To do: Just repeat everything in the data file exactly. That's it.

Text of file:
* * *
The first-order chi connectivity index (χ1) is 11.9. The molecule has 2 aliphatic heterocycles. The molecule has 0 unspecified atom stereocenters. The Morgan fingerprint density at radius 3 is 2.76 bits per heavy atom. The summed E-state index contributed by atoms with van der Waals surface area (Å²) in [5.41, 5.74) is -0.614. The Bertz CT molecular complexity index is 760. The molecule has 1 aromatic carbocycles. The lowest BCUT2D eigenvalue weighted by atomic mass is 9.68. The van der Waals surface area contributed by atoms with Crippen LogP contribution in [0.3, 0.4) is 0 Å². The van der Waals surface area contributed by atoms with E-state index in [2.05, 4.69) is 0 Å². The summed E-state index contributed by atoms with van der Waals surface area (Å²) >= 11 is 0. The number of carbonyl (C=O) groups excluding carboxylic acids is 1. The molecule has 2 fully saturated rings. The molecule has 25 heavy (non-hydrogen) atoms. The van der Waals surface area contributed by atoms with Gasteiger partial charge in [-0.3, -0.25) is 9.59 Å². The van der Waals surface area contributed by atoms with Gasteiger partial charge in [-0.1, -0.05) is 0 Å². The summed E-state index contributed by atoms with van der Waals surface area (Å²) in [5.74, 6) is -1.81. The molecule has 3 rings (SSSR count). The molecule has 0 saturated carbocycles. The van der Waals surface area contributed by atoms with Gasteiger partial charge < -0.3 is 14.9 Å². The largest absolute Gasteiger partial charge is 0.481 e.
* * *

The first-order chi connectivity index (χ1) is 11.9. The molecule has 2 aliphatic heterocycles. The molecule has 0 unspecified atom stereocenters. The Morgan fingerprint density at radius 3 is 2.76 bits per heavy atom. The summed E-state index contributed by atoms with van der Waals surface area (Å²) in [5.41, 5.74) is -0.614. The Bertz CT molecular complexity index is 760. The molecule has 1 aromatic carbocycles. The lowest BCUT2D eigenvalue weighted by atomic mass is 9.68. The van der Waals surface area contributed by atoms with Crippen LogP contribution in [0.3, 0.4) is 0 Å². The van der Waals surface area contributed by atoms with E-state index in [2.05, 4.69) is 0 Å². The summed E-state index contributed by atoms with van der Waals surface area (Å²) >= 11 is 0. The number of carbonyl (C=O) groups excluding carboxylic acids is 1. The molecule has 2 fully saturated rings. The molecule has 25 heavy (non-hydrogen) atoms. The van der Waals surface area contributed by atoms with Gasteiger partial charge in [-0.3, -0.25) is 9.59 Å². The van der Waals surface area contributed by atoms with Gasteiger partial charge in [-0.1, -0.05) is 0 Å². The summed E-state index contributed by atoms with van der Waals surface area (Å²) in [5.74, 6) is -1.81. The molecule has 3 rings (SSSR count). The molecule has 0 saturated carbocycles. The van der Waals surface area contributed by atoms with Gasteiger partial charge < -0.3 is 14.9 Å². The largest absolute Gasteiger partial charge is 0.481 e.